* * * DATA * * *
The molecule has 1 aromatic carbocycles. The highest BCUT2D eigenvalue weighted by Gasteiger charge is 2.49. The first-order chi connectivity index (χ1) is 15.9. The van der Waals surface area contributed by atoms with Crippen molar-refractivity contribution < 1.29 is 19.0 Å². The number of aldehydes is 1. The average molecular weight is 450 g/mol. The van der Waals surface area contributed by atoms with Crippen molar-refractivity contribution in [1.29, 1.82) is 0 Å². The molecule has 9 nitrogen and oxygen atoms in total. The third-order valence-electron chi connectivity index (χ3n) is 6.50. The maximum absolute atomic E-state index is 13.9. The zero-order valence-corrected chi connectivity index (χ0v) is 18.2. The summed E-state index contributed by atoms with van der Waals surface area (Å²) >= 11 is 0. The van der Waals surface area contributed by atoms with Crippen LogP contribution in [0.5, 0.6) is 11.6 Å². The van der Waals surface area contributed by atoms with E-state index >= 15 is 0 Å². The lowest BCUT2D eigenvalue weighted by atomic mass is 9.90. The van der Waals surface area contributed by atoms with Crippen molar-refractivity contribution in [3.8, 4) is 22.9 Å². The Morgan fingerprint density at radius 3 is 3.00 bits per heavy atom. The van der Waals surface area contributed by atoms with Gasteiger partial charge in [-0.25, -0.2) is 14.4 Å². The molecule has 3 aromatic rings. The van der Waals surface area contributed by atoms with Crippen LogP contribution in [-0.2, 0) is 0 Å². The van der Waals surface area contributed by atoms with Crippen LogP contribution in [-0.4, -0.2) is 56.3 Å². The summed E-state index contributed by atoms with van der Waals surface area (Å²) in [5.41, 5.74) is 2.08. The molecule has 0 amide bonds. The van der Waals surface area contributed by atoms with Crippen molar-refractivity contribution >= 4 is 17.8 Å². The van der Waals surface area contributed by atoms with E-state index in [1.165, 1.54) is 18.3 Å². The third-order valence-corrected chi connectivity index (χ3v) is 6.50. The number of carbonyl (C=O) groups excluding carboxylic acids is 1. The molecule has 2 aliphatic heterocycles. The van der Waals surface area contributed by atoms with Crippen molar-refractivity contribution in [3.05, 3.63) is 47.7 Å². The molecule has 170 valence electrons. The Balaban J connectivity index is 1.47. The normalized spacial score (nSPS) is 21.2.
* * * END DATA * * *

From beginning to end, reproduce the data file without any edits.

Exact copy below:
The molecule has 1 aromatic carbocycles. The highest BCUT2D eigenvalue weighted by Gasteiger charge is 2.49. The first-order chi connectivity index (χ1) is 15.9. The van der Waals surface area contributed by atoms with Crippen molar-refractivity contribution < 1.29 is 19.0 Å². The number of aldehydes is 1. The average molecular weight is 450 g/mol. The van der Waals surface area contributed by atoms with Crippen molar-refractivity contribution in [1.29, 1.82) is 0 Å². The molecule has 9 nitrogen and oxygen atoms in total. The third-order valence-electron chi connectivity index (χ3n) is 6.50. The maximum absolute atomic E-state index is 13.9. The zero-order valence-corrected chi connectivity index (χ0v) is 18.2. The summed E-state index contributed by atoms with van der Waals surface area (Å²) >= 11 is 0. The van der Waals surface area contributed by atoms with Crippen LogP contribution in [0.5, 0.6) is 11.6 Å². The van der Waals surface area contributed by atoms with E-state index >= 15 is 0 Å². The lowest BCUT2D eigenvalue weighted by atomic mass is 9.90. The van der Waals surface area contributed by atoms with Crippen molar-refractivity contribution in [3.8, 4) is 22.9 Å². The Morgan fingerprint density at radius 3 is 3.00 bits per heavy atom. The van der Waals surface area contributed by atoms with Gasteiger partial charge in [-0.25, -0.2) is 14.4 Å². The molecule has 3 aromatic rings. The van der Waals surface area contributed by atoms with Crippen LogP contribution in [-0.2, 0) is 0 Å². The van der Waals surface area contributed by atoms with Crippen LogP contribution in [-0.4, -0.2) is 56.3 Å². The summed E-state index contributed by atoms with van der Waals surface area (Å²) in [5.41, 5.74) is 2.08. The molecule has 0 amide bonds. The van der Waals surface area contributed by atoms with Crippen molar-refractivity contribution >= 4 is 17.8 Å². The van der Waals surface area contributed by atoms with E-state index in [1.165, 1.54) is 18.3 Å². The third-order valence-corrected chi connectivity index (χ3v) is 6.50. The number of carbonyl (C=O) groups excluding carboxylic acids is 1. The molecule has 2 aliphatic heterocycles. The van der Waals surface area contributed by atoms with Crippen molar-refractivity contribution in [3.05, 3.63) is 47.7 Å². The molecule has 170 valence electrons. The Balaban J connectivity index is 1.47. The normalized spacial score (nSPS) is 21.2.